I had taken the medicine.

 

I was prepared.

 

And so was the hotdog:

one stripe of deli mustard, one stripe of ketchup,

a generous spill of perfectly cubed sweet onion,

warm and waiting in my hands,

an elegantly beautiful and aromatic still life.

 

The sausage stretched

beyond the snug embrace of its bun

and as the skin snapped

in the pressure of that first small bite

and flavors washed across my tongue

 

my eyes were opened

and I could taste and see the goodness

 

and in the goodness was remembrance.

 

I remembered my grandfather’s wheat fields in Kansas.

I remembered driving all night through the desert,

to get there in time to help with harvest.

I remembered wondering if the bread

in the sandwiches my mom packed in my lunch for school

maybe, just maybe, had some small taste of wheat from our farm.

 

I remembered when the corral by the barn was turned into a turkey pen.

I remembered the multitude of those fearsome beasts

—have you seen them up close when you’re only 4?—

milling about in angry close quarters

and me being sternly but unnecessarily warned

not to get too close.

I remember thinking my grandfather,

who I knew as a quiet and gentle man,

must also have a fearsome side

because those turkeys would give him

a wide circle of respect when he waded into their midst.

And I remembered thinking at the next Thanksgiving

as Mom put our turkey in the oven,

“I hope this is that big nasty gray one that followed me along the fence.”

 

And I remembered all the early morning milking

on my other grandfather’s dairy farm in Arkansas,

in the years before he and my uncle switched to beef cattle.

I remembered them hooking up the machines in the pre-dawn cold

to the cows that would take them

and milking the others by hand.

I remembered churning butter on the porch

from the cream we had skimmed that morning,

then later picking fresh sweet corn, tomatoes, okra and string beans.

I remembered feeling rooted to the land because everything on the table

came from the fields and garden around us.

 

And mindful of the flavors in my mouth I remembered other sacred meals.

 

I remembered eating an almost inedible chicken in the jungle in Colombia,

barely sheltered from the rain in a poor couple’s lean-to.

I remembered finding the will to be honestly grateful

for this god-awful chicken because to them it was the richest

gift of gratitude they could bestow. And I remembered

feeling so unworthy of that gratitude because we had given them

so little. Some vitamins. Some antibiotics. A few sutures. Some sulfa powder.

A prayer. A little hope.

But the wound in the man’s leg had healed and he could work again.

So we were invited to share in a meal of their one and only chicken.

 

I remembered eating delicious, mysterious, robust greens in Tanzania,

greens cooked in oil, with a side of ubiquitous peanut butter and some bits of meat.

I remembered how the women of the clinic and the village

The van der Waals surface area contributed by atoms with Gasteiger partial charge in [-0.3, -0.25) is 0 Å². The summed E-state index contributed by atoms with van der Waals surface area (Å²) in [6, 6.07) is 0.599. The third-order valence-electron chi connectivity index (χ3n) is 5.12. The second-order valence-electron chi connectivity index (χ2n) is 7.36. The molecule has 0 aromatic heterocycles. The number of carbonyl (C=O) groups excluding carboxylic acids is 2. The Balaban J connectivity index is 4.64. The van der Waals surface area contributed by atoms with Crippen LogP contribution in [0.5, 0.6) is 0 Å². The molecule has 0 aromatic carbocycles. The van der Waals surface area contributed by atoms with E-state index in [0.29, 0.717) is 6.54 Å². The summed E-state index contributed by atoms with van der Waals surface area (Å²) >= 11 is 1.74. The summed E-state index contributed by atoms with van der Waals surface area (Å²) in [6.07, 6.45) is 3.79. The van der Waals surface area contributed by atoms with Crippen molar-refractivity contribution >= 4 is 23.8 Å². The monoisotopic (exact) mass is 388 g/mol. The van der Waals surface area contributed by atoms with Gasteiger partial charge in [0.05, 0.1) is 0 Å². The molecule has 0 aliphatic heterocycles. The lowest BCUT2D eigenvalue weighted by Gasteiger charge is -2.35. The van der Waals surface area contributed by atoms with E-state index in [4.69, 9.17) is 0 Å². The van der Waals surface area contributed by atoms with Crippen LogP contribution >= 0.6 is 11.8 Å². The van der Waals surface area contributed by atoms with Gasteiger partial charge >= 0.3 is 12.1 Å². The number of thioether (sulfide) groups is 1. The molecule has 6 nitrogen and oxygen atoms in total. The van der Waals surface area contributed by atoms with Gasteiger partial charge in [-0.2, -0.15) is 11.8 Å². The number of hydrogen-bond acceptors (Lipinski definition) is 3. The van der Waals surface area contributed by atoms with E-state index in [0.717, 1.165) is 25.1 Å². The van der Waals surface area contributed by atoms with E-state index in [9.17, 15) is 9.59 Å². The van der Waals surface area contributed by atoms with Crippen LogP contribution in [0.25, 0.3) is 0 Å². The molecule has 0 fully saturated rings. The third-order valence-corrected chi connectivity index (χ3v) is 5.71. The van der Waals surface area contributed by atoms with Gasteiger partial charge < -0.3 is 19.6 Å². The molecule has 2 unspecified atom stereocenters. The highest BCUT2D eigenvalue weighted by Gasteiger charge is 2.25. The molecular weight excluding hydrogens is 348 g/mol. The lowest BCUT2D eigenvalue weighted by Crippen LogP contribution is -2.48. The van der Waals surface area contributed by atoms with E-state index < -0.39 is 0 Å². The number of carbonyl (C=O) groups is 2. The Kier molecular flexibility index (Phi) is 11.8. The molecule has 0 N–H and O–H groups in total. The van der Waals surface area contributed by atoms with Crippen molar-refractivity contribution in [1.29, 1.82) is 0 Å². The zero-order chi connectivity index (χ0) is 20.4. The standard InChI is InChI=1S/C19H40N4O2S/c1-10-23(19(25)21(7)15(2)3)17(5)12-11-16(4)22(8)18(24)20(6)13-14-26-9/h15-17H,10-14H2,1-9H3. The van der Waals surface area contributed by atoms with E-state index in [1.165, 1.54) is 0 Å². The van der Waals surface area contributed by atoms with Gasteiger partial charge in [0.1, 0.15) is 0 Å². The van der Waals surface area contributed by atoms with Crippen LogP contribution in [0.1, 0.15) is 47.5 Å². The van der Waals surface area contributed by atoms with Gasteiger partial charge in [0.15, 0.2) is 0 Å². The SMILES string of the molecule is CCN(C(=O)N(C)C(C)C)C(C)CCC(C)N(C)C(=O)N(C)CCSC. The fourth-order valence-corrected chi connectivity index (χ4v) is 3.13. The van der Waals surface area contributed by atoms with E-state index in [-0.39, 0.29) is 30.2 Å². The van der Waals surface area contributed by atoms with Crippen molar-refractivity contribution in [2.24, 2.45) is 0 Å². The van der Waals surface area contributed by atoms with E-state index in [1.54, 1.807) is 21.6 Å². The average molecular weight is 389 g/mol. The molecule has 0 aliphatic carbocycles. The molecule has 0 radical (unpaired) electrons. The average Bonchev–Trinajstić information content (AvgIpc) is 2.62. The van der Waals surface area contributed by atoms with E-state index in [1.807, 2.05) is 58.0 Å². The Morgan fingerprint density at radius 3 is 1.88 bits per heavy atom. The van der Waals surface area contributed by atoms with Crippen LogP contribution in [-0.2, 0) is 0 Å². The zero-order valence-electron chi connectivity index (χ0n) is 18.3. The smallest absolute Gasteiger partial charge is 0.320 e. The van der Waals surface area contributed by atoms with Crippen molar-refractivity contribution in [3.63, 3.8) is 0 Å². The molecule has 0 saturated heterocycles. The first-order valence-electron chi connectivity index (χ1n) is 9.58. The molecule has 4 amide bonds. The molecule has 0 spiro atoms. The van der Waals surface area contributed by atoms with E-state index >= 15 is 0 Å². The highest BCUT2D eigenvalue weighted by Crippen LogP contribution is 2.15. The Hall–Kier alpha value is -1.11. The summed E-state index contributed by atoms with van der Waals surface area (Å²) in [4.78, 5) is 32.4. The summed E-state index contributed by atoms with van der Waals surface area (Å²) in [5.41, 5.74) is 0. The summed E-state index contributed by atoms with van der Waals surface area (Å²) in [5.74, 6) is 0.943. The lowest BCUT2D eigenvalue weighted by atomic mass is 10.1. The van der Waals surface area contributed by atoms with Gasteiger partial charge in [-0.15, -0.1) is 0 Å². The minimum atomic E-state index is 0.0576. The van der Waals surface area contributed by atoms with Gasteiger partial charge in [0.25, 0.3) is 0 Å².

had worked for hours to prepare the meal,

how it was delicious and filling,

how a little went a long way.

I remembered how it seemed

both mysteriously wonderful and not mysterious in the least

that the boisterous crowd of us all fit around one small picnic table

and the whole night was lit by lanterns, starlight and laughter.

 

And I remembered sharing tortillas and rice and beans

with migrants in Tijuana

as they told me about the hazards of a life lived on two sides of the border,

of how hard it is to hold family together when your lives

are laid across borders, of how hard it is

to work and pay the bills when the work is on one side

and the family is on the other,

of how easy it is to end up on the wrong side because of a lapse in paperwork.

I remembered my soul being fed by their sadness and their tenacity

as we shared tortillas and beans and rice.

 

And I remembered, also in Tijuana,

my friend the surfer-priest pushing a bowl of mariscos soup away from him

because he saw a baby shark’s fin in it, saying “I made a deal with sharks.

I don’t eat them and they don’t eat me.”

 

And I remembered barbecued ribs shared with a brother

as our motorcycles cooled in the shade of giant redwoods.

I remembered the brewpub owner/entrepreneur

who gave us those ribs the night before and told us

to save themfor the redwoods, the same generous man

who took us into his home for the night

and treated us at his brew pub to the best jambalaya we had ever had,

who, next morning, set us on the road

with a breakfast of smoked salmon and kale smoothies,

who did all this so easily and casually

even though he didn’t know a thing about us

except that we were friends of his friend.

 

And I remembered

the overpriced New York airport hamburger split three ways in 1974,

and Cervelle au Beurre Noir in Paris,

and a hundred nights of gourmet meals in Boston,

and freeze-dried meals beside high Sierra lakes,

and Mexican food on the way to Death Valley,

and my Aunt Roberta’s fried chicken and fried okra,

and my Mom’s lutefisk and potatis korv at Christmas,

and my Dad’s prime rib and steak and lobster.

 

On the Feast of the Epiphany

Under the food court canopy of the Big Box store

I tasted and I saw

 

and there was remembrance

of flavors, and places, and persons.

 

I tasted and I saw the goodness.

 

I saw that the plastic table under the food court canopy

where I was mindful of each slow bite of my Big Box Hotdog,

this table anchored to its polished concrete floor

was sitting on the same earth as every table

or carpet or blanket or tent floor or towel or spot of ground,

where I have ever been fed.

 

I saw that my life has been

one continuous communion

at one great and continuous table

where the foods have been a memorable delight

whose flavors are still fresh on my tongue,

but the true sustenance was in the companions.

 

O taste and see. And remember.